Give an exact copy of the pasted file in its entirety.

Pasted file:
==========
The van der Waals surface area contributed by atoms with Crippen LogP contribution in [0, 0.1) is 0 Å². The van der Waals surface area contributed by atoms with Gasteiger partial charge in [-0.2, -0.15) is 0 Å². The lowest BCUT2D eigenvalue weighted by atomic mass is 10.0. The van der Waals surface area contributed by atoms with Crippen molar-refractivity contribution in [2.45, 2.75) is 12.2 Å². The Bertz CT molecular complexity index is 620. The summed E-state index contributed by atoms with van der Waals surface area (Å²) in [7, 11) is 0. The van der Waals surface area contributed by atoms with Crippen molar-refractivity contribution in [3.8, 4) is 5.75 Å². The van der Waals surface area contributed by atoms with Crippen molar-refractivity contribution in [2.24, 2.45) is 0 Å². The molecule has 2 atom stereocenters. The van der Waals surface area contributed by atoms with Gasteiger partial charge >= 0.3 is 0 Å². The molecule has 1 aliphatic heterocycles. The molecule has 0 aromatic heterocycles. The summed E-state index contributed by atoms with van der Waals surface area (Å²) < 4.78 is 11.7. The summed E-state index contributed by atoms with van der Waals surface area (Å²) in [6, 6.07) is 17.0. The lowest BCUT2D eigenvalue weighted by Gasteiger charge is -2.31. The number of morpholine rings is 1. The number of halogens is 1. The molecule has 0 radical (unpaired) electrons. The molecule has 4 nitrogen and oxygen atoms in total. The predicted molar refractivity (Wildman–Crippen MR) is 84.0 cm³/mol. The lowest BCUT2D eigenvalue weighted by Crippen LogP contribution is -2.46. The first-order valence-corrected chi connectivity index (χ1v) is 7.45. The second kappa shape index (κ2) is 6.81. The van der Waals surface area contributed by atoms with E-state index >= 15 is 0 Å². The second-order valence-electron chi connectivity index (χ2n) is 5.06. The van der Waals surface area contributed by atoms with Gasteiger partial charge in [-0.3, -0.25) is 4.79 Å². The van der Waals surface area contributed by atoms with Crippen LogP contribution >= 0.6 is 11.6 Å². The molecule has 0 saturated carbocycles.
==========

The van der Waals surface area contributed by atoms with Crippen LogP contribution in [0, 0.1) is 0 Å². The van der Waals surface area contributed by atoms with Gasteiger partial charge in [-0.2, -0.15) is 0 Å². The lowest BCUT2D eigenvalue weighted by atomic mass is 10.0. The van der Waals surface area contributed by atoms with Crippen molar-refractivity contribution in [2.45, 2.75) is 12.2 Å². The Bertz CT molecular complexity index is 620. The summed E-state index contributed by atoms with van der Waals surface area (Å²) in [7, 11) is 0. The van der Waals surface area contributed by atoms with Crippen molar-refractivity contribution in [3.8, 4) is 5.75 Å². The van der Waals surface area contributed by atoms with Crippen molar-refractivity contribution in [2.24, 2.45) is 0 Å². The molecule has 2 atom stereocenters. The van der Waals surface area contributed by atoms with Gasteiger partial charge >= 0.3 is 0 Å². The molecule has 1 aliphatic heterocycles. The molecule has 0 aromatic heterocycles. The summed E-state index contributed by atoms with van der Waals surface area (Å²) < 4.78 is 11.7. The summed E-state index contributed by atoms with van der Waals surface area (Å²) in [6, 6.07) is 17.0. The lowest BCUT2D eigenvalue weighted by Gasteiger charge is -2.31. The number of morpholine rings is 1. The number of halogens is 1. The molecule has 0 radical (unpaired) electrons. The molecule has 4 nitrogen and oxygen atoms in total. The predicted molar refractivity (Wildman–Crippen MR) is 84.0 cm³/mol. The lowest BCUT2D eigenvalue weighted by Crippen LogP contribution is -2.46. The first-order valence-corrected chi connectivity index (χ1v) is 7.45. The second kappa shape index (κ2) is 6.81. The van der Waals surface area contributed by atoms with E-state index >= 15 is 0 Å². The second-order valence-electron chi connectivity index (χ2n) is 5.06. The van der Waals surface area contributed by atoms with Gasteiger partial charge in [-0.3, -0.25) is 4.79 Å². The van der Waals surface area contributed by atoms with Crippen LogP contribution >= 0.6 is 11.6 Å². The molecule has 0 saturated carbocycles.